Olduvai Formation 7 - General Chronology and Stratigraphy of
Now that you have familiarized yourself with the general course of the
development of the Olduvai Gorge, we will introduce you to some more specific
aspects of the chronology and stratigraphy.
The following cards contain diagrams and generalized profiles of the Olduvai
Gorge stratigraphy. Where applicable, you may click on a stratum to see the
developmental stage that corresponds to that layer in the sequence you just
viewed. In addition, you may click on the symbols for the various stratigraphic
layers in order to see a pop-up field with more detailed information about the
Although Olduvai contains archaeological materials covering most of the time
span from 3+ million years ago to very recent times, in this exercise we are
primarily interested in Bed I, which contains the oldest hominid fossils from
Chart of the Chronology and Stratigraphy
of Olduvai Gorge
This scale is calibrated to time in millions of years before present
based on assays of the potassium-argon content of volcanic tuffs. Review the
stack on dating techniques if the K-Ar method is not clear to you.
Polarity refers to whether the polarity of the Earth's magnetic
fields was Normal compared to today, or Reversed. Periods of Normal Polarity
are marked in solid black. Periods of Reversed Polarity are white.
Polarity Event simply refers to named episodes of deviations in
the Earth's magnetic polarity in relation to the general polarity trend for that
A Polarity Epoch is simply the name given to a period of time
with a well defined long-term trend in the polarity of the Earth's magnetic
field. We are currently in the Brunhes Normal Epoch.
Stratigraphic Unit refers to the names given to broadly
categorized groups of geological strata that are in a clear chronological
relationship to each other.
General Stratigraphy of Bed I at Olduvai Gorge
- The lake deposits consist of fine-grained clays and mudstones deposited at
the bottom of the large lake that formed in the basin sometime during the
developmental history of Bed I, and continued into the period when Bed IV was
formed, at which point it completely dried up. The Lake Deposits are
interbedded with lava and alluvial fan deposits on the east due to recurrent
changes in the extent of the lake. The interbedding with the alluvial plain
deposits on in the west is due to this same phenomenon.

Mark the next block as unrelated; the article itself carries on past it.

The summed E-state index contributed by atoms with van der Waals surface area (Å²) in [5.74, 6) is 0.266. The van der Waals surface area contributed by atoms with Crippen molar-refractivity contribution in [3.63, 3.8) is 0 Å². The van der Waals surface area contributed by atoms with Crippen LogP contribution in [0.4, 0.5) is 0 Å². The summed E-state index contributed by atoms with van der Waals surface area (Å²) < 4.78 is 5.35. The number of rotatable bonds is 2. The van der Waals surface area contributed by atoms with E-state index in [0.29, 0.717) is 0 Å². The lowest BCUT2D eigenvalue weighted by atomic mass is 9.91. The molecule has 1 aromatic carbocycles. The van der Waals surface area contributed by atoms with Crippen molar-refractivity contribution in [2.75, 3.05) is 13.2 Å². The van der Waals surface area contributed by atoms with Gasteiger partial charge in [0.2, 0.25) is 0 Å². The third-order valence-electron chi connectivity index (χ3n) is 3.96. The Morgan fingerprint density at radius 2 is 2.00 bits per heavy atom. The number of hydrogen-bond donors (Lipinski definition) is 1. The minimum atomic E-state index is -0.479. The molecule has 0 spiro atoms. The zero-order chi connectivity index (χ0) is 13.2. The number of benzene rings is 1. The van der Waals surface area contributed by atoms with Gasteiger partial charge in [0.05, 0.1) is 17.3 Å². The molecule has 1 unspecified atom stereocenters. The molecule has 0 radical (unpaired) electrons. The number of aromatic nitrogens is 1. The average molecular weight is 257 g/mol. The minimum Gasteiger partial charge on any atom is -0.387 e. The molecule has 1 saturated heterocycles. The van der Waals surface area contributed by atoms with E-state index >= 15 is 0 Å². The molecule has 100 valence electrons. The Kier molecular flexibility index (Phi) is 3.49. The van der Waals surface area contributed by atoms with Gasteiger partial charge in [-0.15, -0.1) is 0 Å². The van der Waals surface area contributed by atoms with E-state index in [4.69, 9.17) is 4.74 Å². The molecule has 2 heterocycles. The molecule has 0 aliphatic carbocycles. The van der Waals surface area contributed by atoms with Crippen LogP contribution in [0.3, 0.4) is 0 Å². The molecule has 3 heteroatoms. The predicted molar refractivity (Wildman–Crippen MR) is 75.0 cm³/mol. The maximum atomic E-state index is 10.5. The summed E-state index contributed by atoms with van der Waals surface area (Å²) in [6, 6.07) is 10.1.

- The Lake-Margin deposits are a complex group of clays, siltstones,
mudstones, and conglomerates derived from the constant ebb and flow of the
lake's edges and changes in the rate of erosion and deposition from the areas
surrounding the lake. It is the lake-margin deposits that have proven to be the
most productive in terms of the preservation of evidence of hominid activity.
- The Alluvial-Fan deposits are a complex of eroded, redeposited volcanic
tuffs, ashes, and mud-flows carried by stream action down from the volcanic
highlands to the south and east of the original gorge basin. These materials
eventually formed a huge alluvial fan spreading out from the highlands and down
to into the original basin, displacing the lake by several miles. A number of
the tuff strata are quite distinct, and have proven useful for dating the
stratigraphic sequence in the area using the Potassium-Argon method. Tuffs Ia
and Ib are the lowest strata for which reliable K-Ar dates have been obtained.
- The lava flows exposed along the eastern portion of the gorge underlay, and
are considered a part of Bed I. These flows appear to derive from a period of
very intense volcanic activity sometime prior to about 2 million years ago. The
majority of the flows came from the Olmoti volcano, directly east of the gorge.
In the southern portion of the original basin, the lava flows probably came from
a vent on the side of the Ngorongoro volcano, although the vent has yet to be
located. There is some indication that the lava flows initially displaced the
eastern lake margin, but were then covered by the lake later as the water level
- The Alluvial-Plain deposits are derived from sediments brought down into
the basin from the south and west by stream activity during the period prior to
and after the formation of the lake. They interfinger with the lake deposits on
the western end of the gorge.
- Welded Tuff
- The Welded tuff strata all probably derive from massive eruptions of the
Ngorongoro volcano sometime during the early part of the Cenozoic era. On the
west the tuff has been called the Naabi Ignumbrite, and is clearly
contemporaneous with similar deposits found further south at Laetoli. The tuff
on the eastern end of the gorge has a slightly different chemical composition,
and so cannot definitely be assigned to the Naabi, but they did derive from the
same volcano, possibly as the result of an earlier eruption.
Basement Metamorphic Rocks
- The Basement Metamorphic rocks constitute the lowest known member of the
stratigraphic units at Olduvai. These rocks consist of gneisses and quartzites
of Precambrian age that have been folded and warped by the tectonic displacement
of the Afro-Arabian craton, of which they are a part.
Detail of the Gross Lake-Margin